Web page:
Killings lead to dress restrictions

10th September 1999 at 01:00
UNITED STATES

A MISSISSIPI school board has been forced to reverse its ban on a Jewish student wearing the Star of David around his neck, after causing a national outcry.

The Gulfport school board contended that the religious pendant worn by Ryan Green, whose mother is Christian and father Jewish, was a gang symbol.

But the board lost the case in a lawsuit filed by the boy's father and the American Civil Liberties Union.

Ryan was banned from wearing his Star of David to school because, according to the board, it would set a precedent for gang members to wear the six-pointed symbol, which they allegedly also use.

It was the latest incident involving bans on clothing, tattoos, hats,jewelry and coloured hair by US school officials worried that such fashion items may be associated with violent acts such as the shooting at Columbine high school in Littleton, Colorado.

The teenage gunmen in that incident wore black trenchcoats. Trenchcoats were almost immediately banned as a result in schools across the country. Since then, looking in any way conspicuous has been outlawed.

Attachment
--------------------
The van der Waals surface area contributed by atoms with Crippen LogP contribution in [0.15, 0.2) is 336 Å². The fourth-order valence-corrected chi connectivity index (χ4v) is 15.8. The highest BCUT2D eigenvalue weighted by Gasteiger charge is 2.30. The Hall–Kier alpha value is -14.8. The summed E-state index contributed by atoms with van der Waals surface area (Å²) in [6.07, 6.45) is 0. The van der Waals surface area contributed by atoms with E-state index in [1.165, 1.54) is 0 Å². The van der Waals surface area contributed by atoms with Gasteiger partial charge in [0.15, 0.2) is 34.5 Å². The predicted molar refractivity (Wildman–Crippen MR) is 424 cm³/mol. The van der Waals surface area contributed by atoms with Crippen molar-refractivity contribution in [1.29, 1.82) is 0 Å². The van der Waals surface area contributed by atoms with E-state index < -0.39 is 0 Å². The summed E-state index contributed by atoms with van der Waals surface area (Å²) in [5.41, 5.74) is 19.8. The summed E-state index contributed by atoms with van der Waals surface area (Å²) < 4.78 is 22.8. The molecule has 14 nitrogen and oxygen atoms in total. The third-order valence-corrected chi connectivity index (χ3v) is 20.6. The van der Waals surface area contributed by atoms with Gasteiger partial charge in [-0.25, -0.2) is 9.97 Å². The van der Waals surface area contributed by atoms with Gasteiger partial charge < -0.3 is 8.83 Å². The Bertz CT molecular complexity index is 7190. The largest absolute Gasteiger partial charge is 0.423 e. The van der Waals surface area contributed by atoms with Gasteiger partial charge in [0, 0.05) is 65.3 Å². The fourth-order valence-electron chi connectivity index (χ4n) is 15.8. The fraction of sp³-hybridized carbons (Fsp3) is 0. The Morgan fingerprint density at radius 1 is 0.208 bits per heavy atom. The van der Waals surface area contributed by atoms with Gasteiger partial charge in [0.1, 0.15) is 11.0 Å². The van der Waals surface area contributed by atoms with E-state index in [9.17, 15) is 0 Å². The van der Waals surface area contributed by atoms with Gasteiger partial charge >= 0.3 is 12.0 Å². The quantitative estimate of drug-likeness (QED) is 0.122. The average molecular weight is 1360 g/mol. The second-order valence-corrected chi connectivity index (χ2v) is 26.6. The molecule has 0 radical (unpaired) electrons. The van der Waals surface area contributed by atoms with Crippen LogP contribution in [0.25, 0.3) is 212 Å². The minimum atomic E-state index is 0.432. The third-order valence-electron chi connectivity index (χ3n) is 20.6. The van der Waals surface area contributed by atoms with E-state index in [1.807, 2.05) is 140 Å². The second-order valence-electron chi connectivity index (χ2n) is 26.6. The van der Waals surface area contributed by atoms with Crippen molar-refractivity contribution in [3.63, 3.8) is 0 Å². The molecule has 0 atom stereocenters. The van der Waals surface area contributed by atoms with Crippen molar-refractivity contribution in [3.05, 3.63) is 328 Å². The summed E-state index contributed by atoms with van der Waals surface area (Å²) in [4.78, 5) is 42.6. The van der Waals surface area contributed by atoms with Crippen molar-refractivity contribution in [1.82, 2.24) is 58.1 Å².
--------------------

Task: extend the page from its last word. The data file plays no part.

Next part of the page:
A Virginia student with blue hair was suspended with the explanation that "in view of the circumstances that have occurred recently, unusual activities or appearances should not be ignored".

In the Granite City schools near St Louis, students were banned from membership in hate or terrorist groups and forbidden from wearing or displaying swastikas, unnaturally dyed hair or skinhead haircuts and tattoos, or using speech or gestures connected with gangs or hate groups.

At schools outside Atlanta students must put bags in their lockers and remove them only when they leave, out of fear that they may hold drugs or weapons.

Also prohibited is baggy clothing, including trousers that touch the floor. Trousers and shirts must be worn at the "natural waistline" with long shirt-tails tucked in; trousers with belt loops must have belts.

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